Making the Move from Radio to DRTV

by Bill Sullivan on Jun 10, 2015 3:00:00 AM DRTV

Radio_on_Television-770284-editedWith strategic creative, smart media buys, and good tracking systems, your carefully crafted direct response radio campaign is delivering impressive ROI. So why stop there? To effectively build momentum and expand exposure, let more of your audience see your product’s impact through a trackable, cost-effective DRTV campaign. Making the transition from radio to TV may be quicker, easier, and more lucrative than you think.

The ingredients for DR success in radio and television are similar—enticing creative, savvy media buys, and accurate measurement. Once you’ve identified your target demographics and sociographics, your campaign is fueled by a message that includes a captivating headline, an attractive offer, clear substantiation, and a compelling call to action. When the elements are correct, you’re giving a low-priced remnant buy a chance to work, and low CPMs on radio mean reduced ad costs and greater sales.

The Campaign

The creative you run on radio should be driven to unique telephone numbers and URLs to ensure the most accurate tracking. To help reinforce your message, supply your operators with telemarketing scripts that match the wording of your ads. The same principles apply to your landing page, with a headline, offer, substantiation, and call to action taken directly from your radio ad to optimize lead/sale conversion.

When tracking a successful radio campaign using a lead-generating soft-sell offer, response will impact sales, the continuity program, and the customer’s lifetime value, hopefully leading to dramatic retail sales. After many weeks of tracking success, a client would be wise to transition that creative to TV—i.e., making a :60 radio ad into a :60 TV spot.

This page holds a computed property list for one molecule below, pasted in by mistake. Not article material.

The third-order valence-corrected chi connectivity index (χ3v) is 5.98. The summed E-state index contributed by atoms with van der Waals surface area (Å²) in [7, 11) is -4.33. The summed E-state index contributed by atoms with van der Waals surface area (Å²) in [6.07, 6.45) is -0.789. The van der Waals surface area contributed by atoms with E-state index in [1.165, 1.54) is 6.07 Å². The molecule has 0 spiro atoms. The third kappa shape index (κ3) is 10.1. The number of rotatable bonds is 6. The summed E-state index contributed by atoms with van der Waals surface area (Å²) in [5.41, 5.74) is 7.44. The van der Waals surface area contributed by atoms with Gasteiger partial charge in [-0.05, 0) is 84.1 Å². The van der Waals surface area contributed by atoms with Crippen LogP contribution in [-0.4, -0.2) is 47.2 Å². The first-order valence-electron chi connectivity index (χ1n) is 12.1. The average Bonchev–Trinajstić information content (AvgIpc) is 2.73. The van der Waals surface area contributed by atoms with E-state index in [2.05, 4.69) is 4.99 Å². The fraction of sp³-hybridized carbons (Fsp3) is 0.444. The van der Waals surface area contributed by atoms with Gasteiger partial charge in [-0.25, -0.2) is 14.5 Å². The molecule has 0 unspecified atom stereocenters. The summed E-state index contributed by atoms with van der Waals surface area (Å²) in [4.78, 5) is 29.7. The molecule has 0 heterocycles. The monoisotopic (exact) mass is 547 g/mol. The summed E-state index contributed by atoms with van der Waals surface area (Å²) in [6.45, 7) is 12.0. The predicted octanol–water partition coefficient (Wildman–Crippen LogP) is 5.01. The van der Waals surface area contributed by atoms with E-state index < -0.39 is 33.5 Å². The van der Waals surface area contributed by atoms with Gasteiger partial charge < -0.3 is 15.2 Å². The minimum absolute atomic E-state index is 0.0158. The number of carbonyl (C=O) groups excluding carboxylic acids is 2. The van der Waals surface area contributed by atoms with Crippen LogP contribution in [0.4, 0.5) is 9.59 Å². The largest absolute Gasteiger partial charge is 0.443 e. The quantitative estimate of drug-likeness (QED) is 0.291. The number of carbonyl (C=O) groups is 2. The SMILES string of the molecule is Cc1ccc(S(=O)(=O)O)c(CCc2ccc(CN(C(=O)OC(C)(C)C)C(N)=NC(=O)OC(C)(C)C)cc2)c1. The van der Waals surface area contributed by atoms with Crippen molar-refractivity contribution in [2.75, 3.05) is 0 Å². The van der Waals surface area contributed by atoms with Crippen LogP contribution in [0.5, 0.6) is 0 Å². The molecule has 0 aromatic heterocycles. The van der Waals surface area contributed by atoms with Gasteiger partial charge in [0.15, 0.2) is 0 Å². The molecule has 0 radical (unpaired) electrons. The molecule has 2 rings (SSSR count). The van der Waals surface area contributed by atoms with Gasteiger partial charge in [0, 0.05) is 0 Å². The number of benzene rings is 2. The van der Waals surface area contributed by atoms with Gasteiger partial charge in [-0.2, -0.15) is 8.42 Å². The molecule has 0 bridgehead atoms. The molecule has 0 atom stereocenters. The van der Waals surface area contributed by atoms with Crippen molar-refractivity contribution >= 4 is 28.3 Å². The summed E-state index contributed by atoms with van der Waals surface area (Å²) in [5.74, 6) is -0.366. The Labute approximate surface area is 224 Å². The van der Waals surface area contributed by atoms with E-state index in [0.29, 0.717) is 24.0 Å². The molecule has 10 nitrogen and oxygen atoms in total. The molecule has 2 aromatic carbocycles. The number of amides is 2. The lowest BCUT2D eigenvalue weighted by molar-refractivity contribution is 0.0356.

The most logical way to succeed in DRTV is to infuse your message with the headline, offer, substantiation, and call to action proven in your radio campaign. You’ve already experienced positive responses from radio listeners; it just makes sense that TV viewers in your target categories will also respond to your message favorably. You may even apply the audio from your radio spot to matching graphics, text, and video to ensure big results on the small screen.

Is It Worth It?

Combining effective creative with a proven CPM-level media buy works to reduce the advertiser’s risk. Then, when it’s all pointed to the same landing page and telemarketing team, you can expect similar conversion results that lead to similar average sales, continuity, lifetime value, and hopefully, a retail presence.

For example, one savvy DR agency recently created a successful radio campaign for a student loan debt-relief program. The radio buy delivered a large volume of leads at $17 per lead. Happy with the low-cost leads, the client transitioned to TV after several months. Coupling the radio voiceover with graphics, text, and video to create the TV spot, the creative was distributed through proven low-CPM DRTV buys, delivering an even lower $10 cost per lead. Converting by similar levels on the phone and online, DRTV turned out to be a more profitable vehicle than radio.

Any client with a successful DR radio campaign should consider a transition to DRTV. But when planning your marketing strategy, be sure you seek the help of an experienced DR agency that is a proven resource for brands of all sizes in minimizing cost and maximizing profits.

Illustration by Yury Velikanov/

Bill Sullivan is managing director of direct response at JL Media.

The above post was adapted from the DR 101 column "Radio on the TV" published in the September 2014 issue of Electronic Retailer magazine.

Bill Sullivan's blog
Get a2bFilfillment's FREE Ultimate Guide to Fulfillment e-Book
Subscribe for tips on how to grow your direct response marketing business!
Subscribe Now!

Follow Us

New Call-to-action

Editorial Disclaimer

The statements, opinions, and advertisements expressed on the ERA Blog and other online entities owned by the Electronic Retailing Association are those of individual authors and companies and do not necessarily reflect the views of the Electronic Retailing Association.